Serial entrepreneur Matt Ehrlichman was inspired to start Porch after encountering challenges during the construction of his family’s home. Eight years later, he just took the company public from the same house.
“We’ve now earned the opportunity to build what we set out to,” the Porch CEO said via video from Seattle on Thursday morning, thanking the company’s employees, investors and partners before the ceremonial ringing of the Nasdaq opening bell.
And with that, the Seattle-based home services technology company made its stock market debut — raising more than $322 million through a merger with PropTech Acquisition Corp., a publicly traded special purpose acquisition corporation, and a private investment from Wellington Management Company.
Porch’s market capitalization in its public debut topped $1 billion, based on the initial share price of $15 per share, and cash on hand. Now known officially as Porch Group, the company will trade under the ticker symbol “PRCH.”
Porch is the fifth company from Washington state to go public in 2020, joining marketing company ZoomInfo; biotech companies Silverback Therapeutics and Athira Pharma; and health technology company Accolade.
It’s one of about 220 companies to make the leap this year by merging with a special purpose acquisition corporation, or SPAC. Also known as blank-check companies, they raise funds through their own IPOs, then use the proceeds for acquisitions.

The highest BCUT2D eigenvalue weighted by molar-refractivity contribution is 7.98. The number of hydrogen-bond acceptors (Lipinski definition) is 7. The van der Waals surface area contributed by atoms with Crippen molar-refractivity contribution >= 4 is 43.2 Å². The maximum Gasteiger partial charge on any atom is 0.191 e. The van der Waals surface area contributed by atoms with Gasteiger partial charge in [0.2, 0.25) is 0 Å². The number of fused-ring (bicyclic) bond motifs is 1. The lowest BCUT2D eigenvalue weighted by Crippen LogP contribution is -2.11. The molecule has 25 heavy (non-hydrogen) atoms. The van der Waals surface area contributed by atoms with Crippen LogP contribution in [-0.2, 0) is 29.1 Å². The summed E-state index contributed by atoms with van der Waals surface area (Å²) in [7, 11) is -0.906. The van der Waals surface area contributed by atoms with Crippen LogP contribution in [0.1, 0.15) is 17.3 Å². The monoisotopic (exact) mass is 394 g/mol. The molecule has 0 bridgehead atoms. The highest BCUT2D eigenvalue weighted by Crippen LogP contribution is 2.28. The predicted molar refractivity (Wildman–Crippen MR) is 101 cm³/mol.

A recent example was San Francisco-based homebuying company Opendoor Technologies, which went public via SPAC on Monday as a potential bellwether for Porch’s debut as another company in the real estate sector. Opendoor’s shares jumped 6% on its first day of trading before falling in recent days.
Porch stock was hovering just above $15 per share, slightly above PropTech’s $14.81 closing price the day before, as of 7:35 a.m. Pacific time Thursday morning, about an hour into trading.
Overcoming a cash crunch
For Porch, the debut marks a new era, and provides a much-needed capital infusion.
Founded eight years ago, Porch has yet to turn a profit. It posted a net loss of $103 million last year on revenue of $77.6 million, according to public filings made in conjunction with the PropTech merger. Its cash balance was $3.9 million as of June, filings show. At the end of last year, its recurring losses and working capital deficiency prompted its accountants to raise “substantial doubt” about its ability to continue as a going concern, according to its S-4 registration statement.
With near-unanimous approval by PropTech’s shareholders, Porch will receive $173 million through the merger, plus $150 million from Wellington, giving it more than $322 million in gross proceeds before transaction fees and debt payments.
The transaction “gives us a very strong balance sheet as we move forward that we can use to grow our business organically and inorganically, with the right acquisitions,” Ehrlichman said in an interview with GeekWire this week.